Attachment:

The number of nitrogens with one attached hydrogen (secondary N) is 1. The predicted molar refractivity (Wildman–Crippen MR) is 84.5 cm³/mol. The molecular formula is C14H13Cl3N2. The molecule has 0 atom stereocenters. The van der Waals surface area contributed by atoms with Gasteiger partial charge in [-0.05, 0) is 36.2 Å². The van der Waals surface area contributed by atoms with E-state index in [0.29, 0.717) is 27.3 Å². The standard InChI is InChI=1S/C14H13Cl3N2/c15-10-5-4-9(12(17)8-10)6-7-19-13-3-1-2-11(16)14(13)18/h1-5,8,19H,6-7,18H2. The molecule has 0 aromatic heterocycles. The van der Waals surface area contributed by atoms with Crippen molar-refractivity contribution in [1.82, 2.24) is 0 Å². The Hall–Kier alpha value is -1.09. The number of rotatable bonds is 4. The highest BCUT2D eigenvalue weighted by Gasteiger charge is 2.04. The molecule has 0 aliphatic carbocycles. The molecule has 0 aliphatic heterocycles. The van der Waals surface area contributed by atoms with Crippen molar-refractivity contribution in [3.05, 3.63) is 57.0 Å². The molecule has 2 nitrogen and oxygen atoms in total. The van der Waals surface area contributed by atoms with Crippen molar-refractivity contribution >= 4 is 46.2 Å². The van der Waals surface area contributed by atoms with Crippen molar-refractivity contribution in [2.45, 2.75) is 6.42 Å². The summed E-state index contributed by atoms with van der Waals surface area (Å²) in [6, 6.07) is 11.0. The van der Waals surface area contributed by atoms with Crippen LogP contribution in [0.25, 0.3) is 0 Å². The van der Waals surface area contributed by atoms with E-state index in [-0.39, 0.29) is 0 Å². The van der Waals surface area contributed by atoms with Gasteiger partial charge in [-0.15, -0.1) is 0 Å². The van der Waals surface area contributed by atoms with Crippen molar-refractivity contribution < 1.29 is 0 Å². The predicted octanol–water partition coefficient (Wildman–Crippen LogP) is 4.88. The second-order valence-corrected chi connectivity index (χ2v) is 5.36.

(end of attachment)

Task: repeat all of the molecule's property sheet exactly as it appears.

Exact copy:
The number of nitrogens with one attached hydrogen (secondary N) is 1. The predicted molar refractivity (Wildman–Crippen MR) is 84.5 cm³/mol. The molecular formula is C14H13Cl3N2. The molecule has 0 atom stereocenters. The van der Waals surface area contributed by atoms with Gasteiger partial charge in [-0.05, 0) is 36.2 Å². The van der Waals surface area contributed by atoms with E-state index in [0.29, 0.717) is 27.3 Å². The standard InChI is InChI=1S/C14H13Cl3N2/c15-10-5-4-9(12(17)8-10)6-7-19-13-3-1-2-11(16)14(13)18/h1-5,8,19H,6-7,18H2. The molecule has 0 aromatic heterocycles. The van der Waals surface area contributed by atoms with Crippen molar-refractivity contribution in [1.82, 2.24) is 0 Å². The Hall–Kier alpha value is -1.09. The number of rotatable bonds is 4. The highest BCUT2D eigenvalue weighted by Gasteiger charge is 2.04. The molecule has 0 aliphatic carbocycles. The molecule has 0 aliphatic heterocycles. The van der Waals surface area contributed by atoms with Crippen molar-refractivity contribution in [3.05, 3.63) is 57.0 Å². The molecule has 2 nitrogen and oxygen atoms in total. The van der Waals surface area contributed by atoms with Crippen molar-refractivity contribution >= 4 is 46.2 Å². The van der Waals surface area contributed by atoms with Crippen molar-refractivity contribution in [2.45, 2.75) is 6.42 Å². The summed E-state index contributed by atoms with van der Waals surface area (Å²) in [6, 6.07) is 11.0. The van der Waals surface area contributed by atoms with Crippen LogP contribution in [0.25, 0.3) is 0 Å². The van der Waals surface area contributed by atoms with E-state index in [-0.39, 0.29) is 0 Å². The van der Waals surface area contributed by atoms with Gasteiger partial charge in [-0.15, -0.1) is 0 Å². The van der Waals surface area contributed by atoms with Crippen molar-refractivity contribution < 1.29 is 0 Å². The predicted octanol–water partition coefficient (Wildman–Crippen LogP) is 4.88. The second-order valence-corrected chi connectivity index (χ2v) is 5.36.